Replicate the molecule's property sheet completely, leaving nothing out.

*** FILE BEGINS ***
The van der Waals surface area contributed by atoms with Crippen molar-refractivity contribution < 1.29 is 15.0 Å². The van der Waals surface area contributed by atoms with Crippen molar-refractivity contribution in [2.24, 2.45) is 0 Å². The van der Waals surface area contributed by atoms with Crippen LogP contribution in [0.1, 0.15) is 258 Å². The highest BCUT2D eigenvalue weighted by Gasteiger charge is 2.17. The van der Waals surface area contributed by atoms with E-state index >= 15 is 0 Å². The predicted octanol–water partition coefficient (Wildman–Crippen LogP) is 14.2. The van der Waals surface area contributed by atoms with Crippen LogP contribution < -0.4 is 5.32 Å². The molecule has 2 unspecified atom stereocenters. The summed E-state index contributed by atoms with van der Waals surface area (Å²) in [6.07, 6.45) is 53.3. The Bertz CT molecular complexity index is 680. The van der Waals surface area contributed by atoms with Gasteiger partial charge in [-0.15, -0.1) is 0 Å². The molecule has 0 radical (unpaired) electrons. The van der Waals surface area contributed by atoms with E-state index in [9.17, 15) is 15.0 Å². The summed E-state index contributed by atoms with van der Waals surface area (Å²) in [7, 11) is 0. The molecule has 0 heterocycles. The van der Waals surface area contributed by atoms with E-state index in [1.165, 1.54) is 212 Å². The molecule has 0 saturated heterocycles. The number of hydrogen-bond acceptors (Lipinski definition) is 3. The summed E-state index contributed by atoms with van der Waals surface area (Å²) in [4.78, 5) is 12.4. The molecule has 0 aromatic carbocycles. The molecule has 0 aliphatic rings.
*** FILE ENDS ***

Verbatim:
The van der Waals surface area contributed by atoms with Crippen molar-refractivity contribution < 1.29 is 15.0 Å². The van der Waals surface area contributed by atoms with Crippen molar-refractivity contribution in [2.24, 2.45) is 0 Å². The van der Waals surface area contributed by atoms with Crippen LogP contribution in [0.1, 0.15) is 258 Å². The highest BCUT2D eigenvalue weighted by Gasteiger charge is 2.17. The van der Waals surface area contributed by atoms with E-state index >= 15 is 0 Å². The predicted octanol–water partition coefficient (Wildman–Crippen LogP) is 14.2. The van der Waals surface area contributed by atoms with Crippen LogP contribution < -0.4 is 5.32 Å². The molecule has 2 unspecified atom stereocenters. The summed E-state index contributed by atoms with van der Waals surface area (Å²) in [6.07, 6.45) is 53.3. The Bertz CT molecular complexity index is 680. The van der Waals surface area contributed by atoms with Gasteiger partial charge in [-0.15, -0.1) is 0 Å². The molecule has 0 radical (unpaired) electrons. The van der Waals surface area contributed by atoms with E-state index in [9.17, 15) is 15.0 Å². The summed E-state index contributed by atoms with van der Waals surface area (Å²) in [7, 11) is 0. The molecule has 0 heterocycles. The van der Waals surface area contributed by atoms with E-state index in [1.165, 1.54) is 212 Å². The molecule has 0 saturated heterocycles. The number of hydrogen-bond acceptors (Lipinski definition) is 3. The summed E-state index contributed by atoms with van der Waals surface area (Å²) in [4.78, 5) is 12.4. The molecule has 0 aromatic carbocycles. The molecule has 0 aliphatic rings.